Bladder neck invasion is an independent predictor of prostate-specific antigen recurrence

Authors

  • Christopher K. Poulos M.D.,

    1. Department of Pathology and Laboratory Medicine, Indiana University School of Medicine, Indianapolis, Indiana
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  • Michael O. Koch M.D.,

    1. Department of Urology, Indiana University School of Medicine, Indianapolis, Indiana
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  • John N. Eble M.D.,

    1. Department of Pathology and Laboratory Medicine, Indiana University School of Medicine, Indianapolis, Indiana
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  • Joanne K. Daggy M.S.,

    1. Division of Biostatistics, Indiana University School of Medicine, Indianapolis, Indiana
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  • Liang Cheng M.D.

    Corresponding author
    1. Department of Pathology and Laboratory Medicine, Indiana University School of Medicine, Indianapolis, Indiana
    2. Department of Urology, Indiana University School of Medicine, Indianapolis, Indiana
    • Department of Pathology and Laboratory Medicine, Indiana University Medical Center, University Hospital 3465, 550 North University Boulevard, Indianapolis, IN 46202
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    • Fax: (317) 274-5346


Abstract

BACKGROUND

The 1997 TNM staging system for prostatic carcinoma and the 2002 revision thereof classified prostatic carcinoma with bladder neck involvement classified as pT4 disease. This classification is based on the belief that tumors that invade surrounding structures are more aggressive and warrant higher staging than tumors that do not invade surrounding structures. Recent reports in the literature suggested that microscopic involvement of the bladder neck does not carry independent prognostic significance. Therefore, resection specimens with bladder neck involvement should not be classified as pT4. The current study prospectively examined the prognostic significance of bladder neck involvement by prostatic carcinoma.

METHODS

The authors analyzed the totally embedded and whole-mounted radical prostatectomy specimens from 364 consecutive patients. The mean patient age was 66 years (range, 41–77 years). The bladder neck, which had been coned from the specimen, was cut in a perpendicular fashion. Involvement of the bladder neck was defined as the presence of neoplastic cells within the smooth muscle bundles of the coned bladder neck. The data were prospectively collected. Bladder neck involvement was analyzed in relation to age, preoperative prostate-specific antigen (PSA) level, prostate weight, Gleason score, final pathologic classification, tumor volume, surgical margin status, the presence of high-grade prostate intraepithelial neoplasm, multifocality, seminal vesicle invasion, extraprostatic extension, perineural invasion, and PSA recurrence.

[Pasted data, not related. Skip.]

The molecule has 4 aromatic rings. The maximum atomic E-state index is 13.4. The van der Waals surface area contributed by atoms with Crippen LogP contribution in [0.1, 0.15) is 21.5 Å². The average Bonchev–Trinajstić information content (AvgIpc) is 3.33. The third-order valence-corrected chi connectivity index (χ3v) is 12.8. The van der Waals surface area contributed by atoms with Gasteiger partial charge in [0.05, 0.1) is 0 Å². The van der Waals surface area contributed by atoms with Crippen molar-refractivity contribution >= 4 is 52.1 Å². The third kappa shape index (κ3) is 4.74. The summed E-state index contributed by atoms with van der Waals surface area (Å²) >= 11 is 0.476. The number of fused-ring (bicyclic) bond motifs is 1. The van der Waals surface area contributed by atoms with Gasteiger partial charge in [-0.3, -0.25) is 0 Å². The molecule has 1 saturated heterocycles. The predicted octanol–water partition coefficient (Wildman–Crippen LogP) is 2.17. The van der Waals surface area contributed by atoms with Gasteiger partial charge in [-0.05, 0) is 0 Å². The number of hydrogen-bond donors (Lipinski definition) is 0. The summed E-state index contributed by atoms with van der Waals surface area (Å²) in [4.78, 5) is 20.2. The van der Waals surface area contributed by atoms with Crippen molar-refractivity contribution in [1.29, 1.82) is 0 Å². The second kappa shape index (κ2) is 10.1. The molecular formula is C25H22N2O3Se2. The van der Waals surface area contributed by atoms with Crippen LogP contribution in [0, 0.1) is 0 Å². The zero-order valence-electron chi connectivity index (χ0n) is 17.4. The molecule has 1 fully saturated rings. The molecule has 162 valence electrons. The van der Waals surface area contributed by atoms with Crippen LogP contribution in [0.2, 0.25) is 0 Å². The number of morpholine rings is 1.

RESULTS

Bladder neck involvement was found in 22 (6%) of 364 patients. Univariate results indicated that bladder neck involvement versus no bladder neck involvement was significantly associated with preoperative PSA (P < 0.001), higher pathologic classification (P < 0.001), larger tumor volume (P< 0.001), extraprostatic extension (P < 0.001), positive surgical margins (P < 0.001), and PSA recurrence (P = 0.003). In a multivariate logistic regression model controlling for pathologic classification, Gleason score, and surgical margin status, bladder neck involvement was an independent predictor of PSA recurrence (P = 0.04). The adjusted odds ratio for bladder neck involvement was 3.3 (95% confidence interval, 1.04–10.03).

CONCLUSIONS

In the current study, bladder neck involvement was an independent predictor of early PSA recurrence. The data demonstrated the importance of continued assessment of bladder neck invasion and supported the placement of tumors with bladder neck involvement in a stage that recognizes the prognostic implications of such involvement. Cancer 2004. © 2004 American Cancer Society.

Accurate and uniform staging of tumors is vital for prediction of tumor behavior, treatment selection, evaluation of response to established and experimental treatment, and exchange of information and data among institutions. In the 1997 and 2002 TNM classification systems,1, 2 prostate carcinoma with bladder neck involvement was classified within a unified T4 category. Tumors that are fixed or invade adjacent structures, such as the rectum, the external sphincter, levator muscles, or pelvic sidewall musculature, are also classified as T4. Because most T4 tumors are not excised due to extensive local invasion, incidental tumor infiltration of the bladder neck is the most common occasion in which resection specimens are designated as pT4. The prognostic significance of bladder neck involvement by prostate carcinoma is uncertain, and some recent reports in the literature3–5 indicate that it may not carry as worse a prognosis as tumors that invade other structures. Using a whole-mount series from 364 patients, the current study prospectively examined the importance of bladder neck involvement in patients with prostate carcinoma treated by radical prostatectomy.